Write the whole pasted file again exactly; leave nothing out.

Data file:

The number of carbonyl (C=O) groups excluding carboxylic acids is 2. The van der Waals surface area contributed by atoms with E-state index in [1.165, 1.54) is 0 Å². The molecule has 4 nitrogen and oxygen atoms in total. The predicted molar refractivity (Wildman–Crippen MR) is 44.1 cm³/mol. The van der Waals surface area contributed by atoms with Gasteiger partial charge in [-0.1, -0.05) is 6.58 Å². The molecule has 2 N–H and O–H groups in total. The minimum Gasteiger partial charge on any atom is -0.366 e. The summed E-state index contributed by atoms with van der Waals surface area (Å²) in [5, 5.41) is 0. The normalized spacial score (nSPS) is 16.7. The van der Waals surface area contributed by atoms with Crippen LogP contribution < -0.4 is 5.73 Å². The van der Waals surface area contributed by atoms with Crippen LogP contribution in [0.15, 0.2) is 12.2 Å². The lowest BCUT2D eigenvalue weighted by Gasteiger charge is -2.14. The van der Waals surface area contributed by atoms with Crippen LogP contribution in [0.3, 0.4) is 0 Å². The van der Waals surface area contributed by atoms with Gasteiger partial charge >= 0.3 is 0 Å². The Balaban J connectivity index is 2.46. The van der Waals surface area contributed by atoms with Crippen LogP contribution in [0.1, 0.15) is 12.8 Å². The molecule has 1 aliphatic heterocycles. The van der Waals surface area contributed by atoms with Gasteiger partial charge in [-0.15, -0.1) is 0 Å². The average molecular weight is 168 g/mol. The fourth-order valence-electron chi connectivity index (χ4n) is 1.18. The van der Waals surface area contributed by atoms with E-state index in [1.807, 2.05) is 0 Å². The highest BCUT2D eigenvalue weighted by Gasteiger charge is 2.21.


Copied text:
The number of carbonyl (C=O) groups excluding carboxylic acids is 2. The van der Waals surface area contributed by atoms with E-state index in [1.165, 1.54) is 0 Å². The molecule has 4 nitrogen and oxygen atoms in total. The predicted molar refractivity (Wildman–Crippen MR) is 44.1 cm³/mol. The van der Waals surface area contributed by atoms with Gasteiger partial charge in [-0.1, -0.05) is 6.58 Å². The molecule has 2 N–H and O–H groups in total. The minimum Gasteiger partial charge on any atom is -0.366 e. The summed E-state index contributed by atoms with van der Waals surface area (Å²) in [5, 5.41) is 0. The normalized spacial score (nSPS) is 16.7. The van der Waals surface area contributed by atoms with Crippen LogP contribution < -0.4 is 5.73 Å². The van der Waals surface area contributed by atoms with Crippen LogP contribution in [0.15, 0.2) is 12.2 Å². The lowest BCUT2D eigenvalue weighted by Gasteiger charge is -2.14. The van der Waals surface area contributed by atoms with Crippen LogP contribution in [0.3, 0.4) is 0 Å². The van der Waals surface area contributed by atoms with Gasteiger partial charge >= 0.3 is 0 Å². The Balaban J connectivity index is 2.46. The van der Waals surface area contributed by atoms with Crippen LogP contribution in [0.1, 0.15) is 12.8 Å². The molecule has 1 aliphatic heterocycles. The van der Waals surface area contributed by atoms with Gasteiger partial charge in [-0.15, -0.1) is 0 Å². The average molecular weight is 168 g/mol. The fourth-order valence-electron chi connectivity index (χ4n) is 1.18. The van der Waals surface area contributed by atoms with E-state index in [1.807, 2.05) is 0 Å². The highest BCUT2D eigenvalue weighted by Gasteiger charge is 2.21.